Hope and laughter from a patron saint
Dear Christine Simon,
Normally I write a book review in this space, and I intend to do so here in regard to your novel “The Patron Saint of Second Chances” (Atria Books, 2022, 304 pages). But as this is also a thank you note as well as a look at your book, I am breaking ranks with my usual template of review.
Right from the first chapter, your Signor Speranza, vacuum repairman and the unofficial mayor of Prometto, Italy with its population of 212, snagged my attention and had me grinning as I sat reading in the shade of my front porch. You begin with a young plumbing inspector examining the pipes in the Speranza family hotel, an inspection which will determine whether the town’s water system needs repair. Failure of this inspection leads to extensive and expensive work, or the cutting off of Prometto’s water supply, which will close down this village and scatter its inhabitants. After the plumber cuts into the wall of a hotel bathroom, we have this scene:
It was the junior inspector’s turn to gasp as he shone his flashlight into the hole.
“Signore!” he cried. “What is this?”
Resuming his earlier sangfroid, which at this point was the only thing he had left, Signor Speranza glanced into the hole, crossed his arms, and sniffed.
“I think it’s Hubba Bubba.”
This patching of a leaky pipe with bubblegum made me burst into laughter because I myself once did the same thing. When I owned the Palmer House Bed and Breakfast in Waynesville, the dilapidated old building had a dozen or more leaks, and the plumber, who became a friend, needed three days before he could begin the job. So I set to work.
The first leak I repaired was at the intersection of four pipes in the basement, squirting out a stream of water like one of those garden statues where a boy pees without end into a fountain. I was no plumber at all, but necessity being the mother of invention, I dispatched my brother to the convenience store just up the street. He returned with several packs of Bazooka gum, we chewed, we pushed the sticky mess over the pinprick hole and then secured it with a clamp designed for automobile engines. No more leak. In fact, that leak never reappeared in the 20 years I owned the house.
The smile brought by your opening rarely left my face as I read the rest of your book, following Signor Speranza (I liked that his name means “Hope” in English) through his madcap scheme of making a movie to raise the 70,000 euros needed to repair the town’s plumbing and so save Prometto, all the while concealing this impending disaster from his fellow townspeople. You introduce us to a platoon of these folks: the devout but no-nonsense priest Don Rocco, the bull-like and sometimes violent butcher Maestro with his horde of sons, the lovely and sweet Antonella, who wants a starring role in the film, and Senior Speranza’s assistant Smilzo, who has a major crush on Antonella and who writes the film’s script. Much like the unchanging world of English manners and mayhem created by P.G. Wodehouse in his books, “The Patron Saint of Second Chances” gives us an idealized backdrop against which all this hilarity takes place.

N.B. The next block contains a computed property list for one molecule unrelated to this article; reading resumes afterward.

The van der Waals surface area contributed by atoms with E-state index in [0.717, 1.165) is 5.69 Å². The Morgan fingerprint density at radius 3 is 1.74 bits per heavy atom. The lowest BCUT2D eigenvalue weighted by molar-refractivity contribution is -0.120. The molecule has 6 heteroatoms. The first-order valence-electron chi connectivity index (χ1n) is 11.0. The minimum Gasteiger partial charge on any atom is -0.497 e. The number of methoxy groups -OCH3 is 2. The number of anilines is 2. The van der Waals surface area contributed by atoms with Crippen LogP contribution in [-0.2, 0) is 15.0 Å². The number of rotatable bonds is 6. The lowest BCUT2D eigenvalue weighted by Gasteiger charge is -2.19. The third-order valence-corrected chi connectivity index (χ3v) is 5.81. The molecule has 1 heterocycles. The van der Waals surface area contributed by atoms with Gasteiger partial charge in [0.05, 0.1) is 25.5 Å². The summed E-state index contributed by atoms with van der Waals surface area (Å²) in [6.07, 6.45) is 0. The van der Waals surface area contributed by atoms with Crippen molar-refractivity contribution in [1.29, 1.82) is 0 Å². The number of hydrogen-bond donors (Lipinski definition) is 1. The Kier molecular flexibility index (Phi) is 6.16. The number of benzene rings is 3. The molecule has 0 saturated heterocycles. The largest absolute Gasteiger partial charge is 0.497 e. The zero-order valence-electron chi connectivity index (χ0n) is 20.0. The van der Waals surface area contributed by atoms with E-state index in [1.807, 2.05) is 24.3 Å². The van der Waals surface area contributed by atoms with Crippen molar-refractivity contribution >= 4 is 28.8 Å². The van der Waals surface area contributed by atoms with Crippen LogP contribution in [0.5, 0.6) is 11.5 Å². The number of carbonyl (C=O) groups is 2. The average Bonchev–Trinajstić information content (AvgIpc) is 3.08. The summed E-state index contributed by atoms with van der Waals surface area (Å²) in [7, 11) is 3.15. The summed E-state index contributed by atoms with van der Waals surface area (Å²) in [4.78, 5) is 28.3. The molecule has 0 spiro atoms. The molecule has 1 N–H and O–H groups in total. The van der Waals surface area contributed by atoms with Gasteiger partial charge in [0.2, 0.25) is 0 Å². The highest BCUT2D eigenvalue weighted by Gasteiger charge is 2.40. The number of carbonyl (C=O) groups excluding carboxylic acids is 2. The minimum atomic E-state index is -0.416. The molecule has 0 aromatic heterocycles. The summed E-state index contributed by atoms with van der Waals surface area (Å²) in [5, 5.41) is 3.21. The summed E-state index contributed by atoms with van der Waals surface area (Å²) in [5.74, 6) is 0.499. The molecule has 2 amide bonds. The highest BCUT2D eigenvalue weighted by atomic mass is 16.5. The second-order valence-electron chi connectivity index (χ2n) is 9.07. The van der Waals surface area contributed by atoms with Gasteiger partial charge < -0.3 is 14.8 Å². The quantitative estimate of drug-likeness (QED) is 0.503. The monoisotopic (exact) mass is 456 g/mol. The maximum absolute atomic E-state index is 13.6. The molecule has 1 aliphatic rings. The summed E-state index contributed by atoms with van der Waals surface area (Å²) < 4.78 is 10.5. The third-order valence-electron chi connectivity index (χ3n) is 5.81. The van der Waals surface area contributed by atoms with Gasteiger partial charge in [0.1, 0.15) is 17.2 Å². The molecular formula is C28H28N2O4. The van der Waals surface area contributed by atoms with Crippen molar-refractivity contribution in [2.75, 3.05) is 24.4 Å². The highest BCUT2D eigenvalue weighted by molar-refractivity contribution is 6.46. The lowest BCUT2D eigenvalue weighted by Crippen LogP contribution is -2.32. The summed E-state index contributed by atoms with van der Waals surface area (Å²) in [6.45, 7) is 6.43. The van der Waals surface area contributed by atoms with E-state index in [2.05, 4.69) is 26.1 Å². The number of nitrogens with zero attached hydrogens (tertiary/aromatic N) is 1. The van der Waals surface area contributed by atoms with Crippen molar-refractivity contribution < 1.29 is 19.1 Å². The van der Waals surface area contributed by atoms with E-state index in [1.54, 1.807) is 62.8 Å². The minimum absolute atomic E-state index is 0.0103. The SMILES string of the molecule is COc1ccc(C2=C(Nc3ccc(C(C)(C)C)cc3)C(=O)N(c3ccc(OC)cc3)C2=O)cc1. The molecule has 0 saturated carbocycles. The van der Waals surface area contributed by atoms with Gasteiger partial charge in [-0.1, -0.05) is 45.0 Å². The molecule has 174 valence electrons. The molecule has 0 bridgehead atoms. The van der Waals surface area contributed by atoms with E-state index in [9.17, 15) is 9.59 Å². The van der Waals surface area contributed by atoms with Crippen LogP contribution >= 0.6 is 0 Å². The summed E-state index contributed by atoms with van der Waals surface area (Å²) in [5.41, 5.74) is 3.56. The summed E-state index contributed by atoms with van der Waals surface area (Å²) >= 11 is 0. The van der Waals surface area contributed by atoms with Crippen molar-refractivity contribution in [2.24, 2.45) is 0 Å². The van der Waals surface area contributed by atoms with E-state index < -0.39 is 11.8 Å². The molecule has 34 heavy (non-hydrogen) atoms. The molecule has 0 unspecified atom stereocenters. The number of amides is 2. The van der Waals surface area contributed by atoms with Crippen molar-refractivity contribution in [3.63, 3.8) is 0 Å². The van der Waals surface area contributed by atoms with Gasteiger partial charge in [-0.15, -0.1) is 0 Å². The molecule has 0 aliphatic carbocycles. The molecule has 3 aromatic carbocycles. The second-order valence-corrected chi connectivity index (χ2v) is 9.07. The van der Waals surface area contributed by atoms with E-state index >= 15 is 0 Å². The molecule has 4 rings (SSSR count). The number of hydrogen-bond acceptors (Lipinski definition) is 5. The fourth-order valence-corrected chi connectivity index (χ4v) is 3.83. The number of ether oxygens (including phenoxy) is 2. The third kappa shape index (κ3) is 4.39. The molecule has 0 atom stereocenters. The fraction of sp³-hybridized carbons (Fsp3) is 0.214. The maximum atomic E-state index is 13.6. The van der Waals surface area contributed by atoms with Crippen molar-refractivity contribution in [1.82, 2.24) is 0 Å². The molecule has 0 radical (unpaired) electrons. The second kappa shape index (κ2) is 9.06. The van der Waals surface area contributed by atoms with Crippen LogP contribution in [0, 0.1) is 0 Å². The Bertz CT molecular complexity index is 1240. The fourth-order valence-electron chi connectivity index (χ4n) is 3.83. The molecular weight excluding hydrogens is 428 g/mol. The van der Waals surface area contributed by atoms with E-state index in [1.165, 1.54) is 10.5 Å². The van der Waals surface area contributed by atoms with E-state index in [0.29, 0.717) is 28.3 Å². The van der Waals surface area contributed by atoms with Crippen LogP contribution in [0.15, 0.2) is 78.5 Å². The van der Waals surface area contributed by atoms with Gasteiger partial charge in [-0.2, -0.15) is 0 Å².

Particularly amusing, at least for me as a Catholic, was Signor Speranza’s Compendium, from which he often sought help as he appealed to the saints described in those pages as patrons of various causes. (The Church is occasionally amusing in these connections. In 258 A.D., for example, the Romans martyred Saint Lawrence by roasting him alive on a giant gridiron. At one point, so legend has it, he called out to his torturers “I’m done on this side. You can turn me over.” Today he is the patron saint of cooks, chefs, and comedians.)
And particularly endearing was the way the making of the movie helped Gemma, Speranza’s young daughter and a mother to the lively four-year-old Carlotta, escape her deep sadness, fall in love, and repair her broken relationship with her father.
Best of all, however, were the plot and the characters. You avoided those dreary “-isms” that infect some of our contemporary literature, the political and cultural debates of the day. Instead, you have given us a timeless story that celebrates laughter, zany humor, common sense, and the human heart.
Even in your “Acknowledgements,” in which you salute everyone from your husband and four children to your mother and grandmother, you convey a sense of fun and humor. You include a recipe for pane pazzo, a footnote on the Compendium (the real “Comprehensive Dictionary of Patron Saints” by Pablo Ricardo Quintana), a hat tip to the movies that influenced you in writing about Senor Speranza’s foray into film, and even a vision of Prometto during the pandemic, where “I can see Signor Speranza’s consternation when his mask wilts his magnificent moustache.” You finish by writing of that image, “I am back there, and I am laughing. Grazie, signore.”
And grazie to you, Signora Simon. If nothing else, “The Patron Saint of Second Chances” has given readers some smiles and joy in being alive, gifts which these days are worth their weight, if not in gold, then at least in a basket of crocchette di patate.
All my best to you, and good luck with your future writing,